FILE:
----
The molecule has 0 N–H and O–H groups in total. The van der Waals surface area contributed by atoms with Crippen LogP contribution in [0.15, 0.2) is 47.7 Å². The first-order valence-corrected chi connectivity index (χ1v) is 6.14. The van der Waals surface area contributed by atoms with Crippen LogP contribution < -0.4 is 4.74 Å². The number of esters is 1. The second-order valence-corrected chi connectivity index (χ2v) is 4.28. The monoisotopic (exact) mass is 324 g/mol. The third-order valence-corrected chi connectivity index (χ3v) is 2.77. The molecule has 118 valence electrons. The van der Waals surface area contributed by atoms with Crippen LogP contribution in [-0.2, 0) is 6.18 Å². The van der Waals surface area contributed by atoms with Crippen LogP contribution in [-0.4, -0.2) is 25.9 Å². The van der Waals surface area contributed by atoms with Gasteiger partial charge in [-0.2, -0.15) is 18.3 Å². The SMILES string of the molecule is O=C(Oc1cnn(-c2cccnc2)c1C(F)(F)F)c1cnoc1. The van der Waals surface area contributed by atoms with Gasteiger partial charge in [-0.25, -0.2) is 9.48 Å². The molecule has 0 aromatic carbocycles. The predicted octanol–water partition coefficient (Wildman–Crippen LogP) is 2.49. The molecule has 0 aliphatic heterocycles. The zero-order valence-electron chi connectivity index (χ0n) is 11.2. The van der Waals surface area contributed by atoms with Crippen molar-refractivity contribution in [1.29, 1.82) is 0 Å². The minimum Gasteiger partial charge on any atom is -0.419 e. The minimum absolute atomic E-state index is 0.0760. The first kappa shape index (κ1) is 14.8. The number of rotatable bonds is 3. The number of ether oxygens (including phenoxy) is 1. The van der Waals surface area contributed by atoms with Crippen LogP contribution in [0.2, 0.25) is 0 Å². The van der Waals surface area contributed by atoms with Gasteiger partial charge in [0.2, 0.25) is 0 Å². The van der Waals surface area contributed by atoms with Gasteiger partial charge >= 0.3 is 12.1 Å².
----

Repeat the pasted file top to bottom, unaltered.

The molecule has 0 N–H and O–H groups in total. The van der Waals surface area contributed by atoms with Crippen LogP contribution in [0.15, 0.2) is 47.7 Å². The first-order valence-corrected chi connectivity index (χ1v) is 6.14. The van der Waals surface area contributed by atoms with Crippen LogP contribution < -0.4 is 4.74 Å². The number of esters is 1. The second-order valence-corrected chi connectivity index (χ2v) is 4.28. The monoisotopic (exact) mass is 324 g/mol. The third-order valence-corrected chi connectivity index (χ3v) is 2.77. The molecule has 118 valence electrons. The van der Waals surface area contributed by atoms with Crippen LogP contribution in [-0.2, 0) is 6.18 Å². The van der Waals surface area contributed by atoms with Crippen LogP contribution in [-0.4, -0.2) is 25.9 Å². The van der Waals surface area contributed by atoms with Gasteiger partial charge in [-0.2, -0.15) is 18.3 Å². The SMILES string of the molecule is O=C(Oc1cnn(-c2cccnc2)c1C(F)(F)F)c1cnoc1. The van der Waals surface area contributed by atoms with Gasteiger partial charge in [-0.25, -0.2) is 9.48 Å². The molecule has 0 aromatic carbocycles. The predicted octanol–water partition coefficient (Wildman–Crippen LogP) is 2.49. The molecule has 0 aliphatic heterocycles. The zero-order valence-electron chi connectivity index (χ0n) is 11.2. The van der Waals surface area contributed by atoms with Crippen molar-refractivity contribution in [1.29, 1.82) is 0 Å². The minimum Gasteiger partial charge on any atom is -0.419 e. The minimum absolute atomic E-state index is 0.0760. The first kappa shape index (κ1) is 14.8. The number of rotatable bonds is 3. The number of ether oxygens (including phenoxy) is 1. The van der Waals surface area contributed by atoms with Crippen LogP contribution in [0.2, 0.25) is 0 Å². The van der Waals surface area contributed by atoms with Gasteiger partial charge in [0.2, 0.25) is 0 Å². The van der Waals surface area contributed by atoms with Gasteiger partial charge >= 0.3 is 12.1 Å².